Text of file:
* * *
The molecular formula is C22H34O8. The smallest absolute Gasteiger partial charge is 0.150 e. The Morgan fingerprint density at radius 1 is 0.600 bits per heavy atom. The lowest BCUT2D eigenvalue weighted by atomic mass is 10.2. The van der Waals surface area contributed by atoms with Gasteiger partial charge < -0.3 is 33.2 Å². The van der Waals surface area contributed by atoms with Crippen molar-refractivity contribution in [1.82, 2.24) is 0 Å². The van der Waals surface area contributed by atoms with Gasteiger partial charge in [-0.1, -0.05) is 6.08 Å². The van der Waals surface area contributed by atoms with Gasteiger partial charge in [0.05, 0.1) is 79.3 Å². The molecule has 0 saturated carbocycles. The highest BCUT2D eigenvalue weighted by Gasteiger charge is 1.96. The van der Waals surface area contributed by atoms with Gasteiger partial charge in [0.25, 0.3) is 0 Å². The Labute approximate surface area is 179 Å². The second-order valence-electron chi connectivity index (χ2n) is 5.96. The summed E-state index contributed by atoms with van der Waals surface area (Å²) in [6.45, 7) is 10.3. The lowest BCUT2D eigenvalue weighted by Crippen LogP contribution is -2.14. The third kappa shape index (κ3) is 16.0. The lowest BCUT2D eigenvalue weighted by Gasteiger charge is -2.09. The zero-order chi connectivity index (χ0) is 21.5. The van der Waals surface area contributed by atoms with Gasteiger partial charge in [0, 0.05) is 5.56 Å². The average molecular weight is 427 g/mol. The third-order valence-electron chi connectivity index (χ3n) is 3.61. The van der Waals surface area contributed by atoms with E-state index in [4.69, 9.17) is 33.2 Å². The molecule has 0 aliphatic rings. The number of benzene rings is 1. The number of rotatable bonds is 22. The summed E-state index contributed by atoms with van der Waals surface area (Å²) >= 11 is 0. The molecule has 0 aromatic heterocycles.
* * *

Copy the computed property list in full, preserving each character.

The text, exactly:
The molecular formula is C22H34O8. The smallest absolute Gasteiger partial charge is 0.150 e. The Morgan fingerprint density at radius 1 is 0.600 bits per heavy atom. The lowest BCUT2D eigenvalue weighted by atomic mass is 10.2. The van der Waals surface area contributed by atoms with Gasteiger partial charge < -0.3 is 33.2 Å². The van der Waals surface area contributed by atoms with Crippen molar-refractivity contribution in [1.82, 2.24) is 0 Å². The van der Waals surface area contributed by atoms with Gasteiger partial charge in [-0.1, -0.05) is 6.08 Å². The van der Waals surface area contributed by atoms with Gasteiger partial charge in [0.05, 0.1) is 79.3 Å². The molecule has 0 saturated carbocycles. The highest BCUT2D eigenvalue weighted by Gasteiger charge is 1.96. The van der Waals surface area contributed by atoms with Gasteiger partial charge in [0.25, 0.3) is 0 Å². The Labute approximate surface area is 179 Å². The second-order valence-electron chi connectivity index (χ2n) is 5.96. The summed E-state index contributed by atoms with van der Waals surface area (Å²) in [6.45, 7) is 10.3. The lowest BCUT2D eigenvalue weighted by Crippen LogP contribution is -2.14. The third kappa shape index (κ3) is 16.0. The lowest BCUT2D eigenvalue weighted by Gasteiger charge is -2.09. The zero-order chi connectivity index (χ0) is 21.5. The van der Waals surface area contributed by atoms with Gasteiger partial charge in [0, 0.05) is 5.56 Å². The average molecular weight is 427 g/mol. The third-order valence-electron chi connectivity index (χ3n) is 3.61. The van der Waals surface area contributed by atoms with E-state index in [4.69, 9.17) is 33.2 Å². The molecule has 0 aliphatic rings. The number of benzene rings is 1. The number of rotatable bonds is 22. The summed E-state index contributed by atoms with van der Waals surface area (Å²) >= 11 is 0. The molecule has 0 aromatic heterocycles.